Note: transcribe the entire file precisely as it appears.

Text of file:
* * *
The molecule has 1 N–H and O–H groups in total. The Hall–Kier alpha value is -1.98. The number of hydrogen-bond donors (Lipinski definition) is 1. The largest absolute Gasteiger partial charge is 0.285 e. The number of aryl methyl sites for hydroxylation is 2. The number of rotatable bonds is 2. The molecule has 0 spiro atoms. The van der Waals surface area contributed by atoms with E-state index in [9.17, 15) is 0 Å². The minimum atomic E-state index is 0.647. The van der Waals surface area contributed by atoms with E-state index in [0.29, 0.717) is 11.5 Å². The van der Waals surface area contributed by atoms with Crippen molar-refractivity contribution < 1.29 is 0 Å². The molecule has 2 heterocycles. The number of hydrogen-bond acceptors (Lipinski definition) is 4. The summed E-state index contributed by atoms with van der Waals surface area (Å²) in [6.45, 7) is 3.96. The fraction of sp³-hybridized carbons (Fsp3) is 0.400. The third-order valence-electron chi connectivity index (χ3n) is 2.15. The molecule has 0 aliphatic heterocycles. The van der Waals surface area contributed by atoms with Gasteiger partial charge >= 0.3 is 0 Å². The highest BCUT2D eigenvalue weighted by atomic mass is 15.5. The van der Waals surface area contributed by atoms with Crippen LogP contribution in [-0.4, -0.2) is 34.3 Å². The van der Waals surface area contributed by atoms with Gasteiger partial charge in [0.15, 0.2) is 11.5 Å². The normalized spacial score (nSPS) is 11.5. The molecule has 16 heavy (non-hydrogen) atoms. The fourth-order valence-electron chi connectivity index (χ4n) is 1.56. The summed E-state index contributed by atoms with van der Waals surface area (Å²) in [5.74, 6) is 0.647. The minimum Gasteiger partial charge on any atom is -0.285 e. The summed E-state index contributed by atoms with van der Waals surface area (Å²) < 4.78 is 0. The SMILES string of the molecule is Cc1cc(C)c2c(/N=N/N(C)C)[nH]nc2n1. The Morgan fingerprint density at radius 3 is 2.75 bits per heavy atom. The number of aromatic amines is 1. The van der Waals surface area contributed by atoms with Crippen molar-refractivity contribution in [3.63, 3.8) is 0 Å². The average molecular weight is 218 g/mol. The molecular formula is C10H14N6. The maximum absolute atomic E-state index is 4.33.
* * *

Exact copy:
The molecule has 1 N–H and O–H groups in total. The Hall–Kier alpha value is -1.98. The number of hydrogen-bond donors (Lipinski definition) is 1. The largest absolute Gasteiger partial charge is 0.285 e. The number of aryl methyl sites for hydroxylation is 2. The number of rotatable bonds is 2. The molecule has 0 spiro atoms. The van der Waals surface area contributed by atoms with E-state index in [9.17, 15) is 0 Å². The minimum atomic E-state index is 0.647. The van der Waals surface area contributed by atoms with E-state index in [0.29, 0.717) is 11.5 Å². The van der Waals surface area contributed by atoms with Crippen molar-refractivity contribution < 1.29 is 0 Å². The molecule has 2 heterocycles. The number of hydrogen-bond acceptors (Lipinski definition) is 4. The summed E-state index contributed by atoms with van der Waals surface area (Å²) in [6.45, 7) is 3.96. The fraction of sp³-hybridized carbons (Fsp3) is 0.400. The third-order valence-electron chi connectivity index (χ3n) is 2.15. The molecule has 0 aliphatic heterocycles. The van der Waals surface area contributed by atoms with Gasteiger partial charge >= 0.3 is 0 Å². The highest BCUT2D eigenvalue weighted by atomic mass is 15.5. The van der Waals surface area contributed by atoms with Crippen LogP contribution in [-0.4, -0.2) is 34.3 Å². The van der Waals surface area contributed by atoms with Gasteiger partial charge in [0.15, 0.2) is 11.5 Å². The normalized spacial score (nSPS) is 11.5. The molecule has 16 heavy (non-hydrogen) atoms. The fourth-order valence-electron chi connectivity index (χ4n) is 1.56. The summed E-state index contributed by atoms with van der Waals surface area (Å²) in [5.74, 6) is 0.647. The minimum Gasteiger partial charge on any atom is -0.285 e. The summed E-state index contributed by atoms with van der Waals surface area (Å²) < 4.78 is 0. The SMILES string of the molecule is Cc1cc(C)c2c(/N=N/N(C)C)[nH]nc2n1. The Morgan fingerprint density at radius 3 is 2.75 bits per heavy atom. The number of aromatic amines is 1. The van der Waals surface area contributed by atoms with Crippen molar-refractivity contribution in [3.63, 3.8) is 0 Å². The average molecular weight is 218 g/mol. The molecular formula is C10H14N6. The maximum absolute atomic E-state index is 4.33.